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Wednesday 23 Aug 2017 | 16:34 | SYDNEY
Wednesday 23 Aug 2017 | 16:34 | SYDNEY

Australia-Indonesia relations

10 May 2012 11:46

On Monday, Alex Thursby from ANZ took to The Interpreter to make the case that Australia needs to turn around its perceptions of Indonesia, and think about developing a relationship as mutually rewarding as the one we have with the US.

It's fair to say that Thursby's position is a variation on a view that's pretty consistent in the foreign policy community in Australia. Some would doubt that Australia could ever have ties with Indonesia that compare to those with the US, but the underlying proposition — that Australia's relationship with Indonesia is severely underdone — is pretty uncontroversial.

I tend to agree with this position too, and in fact it is difficult to find anyone who disagrees. All the more reason, then, to question some of the premises behind this argument and dig down for some details. To start this discussion, which I hope others will take up, I want to pose two questions:

  1. What specifically should we do to improve our relationship with Indonesia?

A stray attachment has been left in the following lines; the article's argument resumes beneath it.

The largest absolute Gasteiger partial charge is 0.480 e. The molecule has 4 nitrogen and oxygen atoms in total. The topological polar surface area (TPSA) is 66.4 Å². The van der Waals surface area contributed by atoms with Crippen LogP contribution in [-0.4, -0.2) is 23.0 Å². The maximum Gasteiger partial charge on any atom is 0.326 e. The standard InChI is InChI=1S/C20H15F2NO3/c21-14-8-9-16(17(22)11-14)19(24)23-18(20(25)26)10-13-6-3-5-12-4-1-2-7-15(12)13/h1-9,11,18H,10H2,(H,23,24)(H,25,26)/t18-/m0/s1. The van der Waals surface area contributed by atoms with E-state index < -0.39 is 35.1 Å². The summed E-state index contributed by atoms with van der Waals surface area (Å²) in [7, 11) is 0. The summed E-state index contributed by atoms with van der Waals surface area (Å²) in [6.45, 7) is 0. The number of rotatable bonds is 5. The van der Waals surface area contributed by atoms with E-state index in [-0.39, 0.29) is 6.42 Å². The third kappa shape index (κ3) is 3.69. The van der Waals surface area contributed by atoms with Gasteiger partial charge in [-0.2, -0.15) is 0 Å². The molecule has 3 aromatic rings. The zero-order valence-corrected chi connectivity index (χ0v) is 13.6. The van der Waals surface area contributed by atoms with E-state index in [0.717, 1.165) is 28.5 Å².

2. What's wrong with the status quo? What harm would be caused if we did nothing?

Below the fold, some context for both questions:

1. What specifically should we do to improve our relationship with Indonesia?


11 May 2012 10:49

It is good to see the Asian Century discussion focus on contemporary Indonesia-Australia relations with Sam's thoughtful questions, Alex Thursby's hope for a better done Indonesia-Australia relationship, and Raoul Heinrichs' realist gloom about Australia risking a security dilemma with Indonesia.

Taking up Sam's second question ('What's wrong with the status quo? What harm would be caused if we did nothing?'), I think the present approach by Australians to Indonesia is not one of motivated by loss aversion but, in effect if not in purpose, the opposite. As this recent article in The Age shows, the status quo in Australia is one of steady decline in the study of Indonesia: